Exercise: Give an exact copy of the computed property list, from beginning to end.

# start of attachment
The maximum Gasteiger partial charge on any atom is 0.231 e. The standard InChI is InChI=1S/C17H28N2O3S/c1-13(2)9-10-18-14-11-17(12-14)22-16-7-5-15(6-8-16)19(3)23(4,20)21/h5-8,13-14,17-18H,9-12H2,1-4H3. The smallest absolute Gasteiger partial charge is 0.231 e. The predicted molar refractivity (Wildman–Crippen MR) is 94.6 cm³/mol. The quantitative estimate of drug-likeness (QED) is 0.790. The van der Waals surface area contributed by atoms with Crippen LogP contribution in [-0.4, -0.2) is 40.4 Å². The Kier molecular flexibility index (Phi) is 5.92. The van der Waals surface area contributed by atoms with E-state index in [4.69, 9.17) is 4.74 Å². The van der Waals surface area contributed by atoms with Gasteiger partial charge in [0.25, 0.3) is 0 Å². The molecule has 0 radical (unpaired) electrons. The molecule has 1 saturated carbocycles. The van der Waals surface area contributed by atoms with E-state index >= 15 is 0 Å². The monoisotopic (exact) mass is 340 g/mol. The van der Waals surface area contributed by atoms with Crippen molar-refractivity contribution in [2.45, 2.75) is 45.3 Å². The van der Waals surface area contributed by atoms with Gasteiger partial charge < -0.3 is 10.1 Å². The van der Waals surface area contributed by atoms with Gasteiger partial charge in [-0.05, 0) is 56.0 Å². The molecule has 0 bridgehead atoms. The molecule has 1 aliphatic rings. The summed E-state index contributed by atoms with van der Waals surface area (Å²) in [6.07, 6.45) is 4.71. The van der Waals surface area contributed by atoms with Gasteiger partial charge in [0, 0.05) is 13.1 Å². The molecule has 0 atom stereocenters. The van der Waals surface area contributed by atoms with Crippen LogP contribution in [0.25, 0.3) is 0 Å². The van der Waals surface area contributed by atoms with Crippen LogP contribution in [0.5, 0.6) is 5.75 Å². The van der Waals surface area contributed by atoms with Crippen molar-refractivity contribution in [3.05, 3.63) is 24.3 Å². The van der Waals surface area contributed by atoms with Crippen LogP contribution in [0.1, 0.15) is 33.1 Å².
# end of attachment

The maximum Gasteiger partial charge on any atom is 0.231 e. The standard InChI is InChI=1S/C17H28N2O3S/c1-13(2)9-10-18-14-11-17(12-14)22-16-7-5-15(6-8-16)19(3)23(4,20)21/h5-8,13-14,17-18H,9-12H2,1-4H3. The smallest absolute Gasteiger partial charge is 0.231 e. The predicted molar refractivity (Wildman–Crippen MR) is 94.6 cm³/mol. The quantitative estimate of drug-likeness (QED) is 0.790. The van der Waals surface area contributed by atoms with Crippen LogP contribution in [-0.4, -0.2) is 40.4 Å². The Kier molecular flexibility index (Phi) is 5.92. The van der Waals surface area contributed by atoms with E-state index in [4.69, 9.17) is 4.74 Å². The van der Waals surface area contributed by atoms with Gasteiger partial charge in [0.25, 0.3) is 0 Å². The molecule has 0 radical (unpaired) electrons. The molecule has 1 saturated carbocycles. The van der Waals surface area contributed by atoms with E-state index >= 15 is 0 Å². The monoisotopic (exact) mass is 340 g/mol. The van der Waals surface area contributed by atoms with Crippen molar-refractivity contribution in [2.45, 2.75) is 45.3 Å². The van der Waals surface area contributed by atoms with Gasteiger partial charge < -0.3 is 10.1 Å². The van der Waals surface area contributed by atoms with Gasteiger partial charge in [-0.05, 0) is 56.0 Å². The molecule has 0 bridgehead atoms. The molecule has 1 aliphatic rings. The summed E-state index contributed by atoms with van der Waals surface area (Å²) in [6.07, 6.45) is 4.71. The van der Waals surface area contributed by atoms with Gasteiger partial charge in [0, 0.05) is 13.1 Å². The molecule has 0 atom stereocenters. The van der Waals surface area contributed by atoms with Crippen LogP contribution in [0.25, 0.3) is 0 Å². The van der Waals surface area contributed by atoms with Crippen LogP contribution in [0.5, 0.6) is 5.75 Å². The van der Waals surface area contributed by atoms with Crippen molar-refractivity contribution in [3.05, 3.63) is 24.3 Å². The van der Waals surface area contributed by atoms with Crippen LogP contribution in [0.1, 0.15) is 33.1 Å².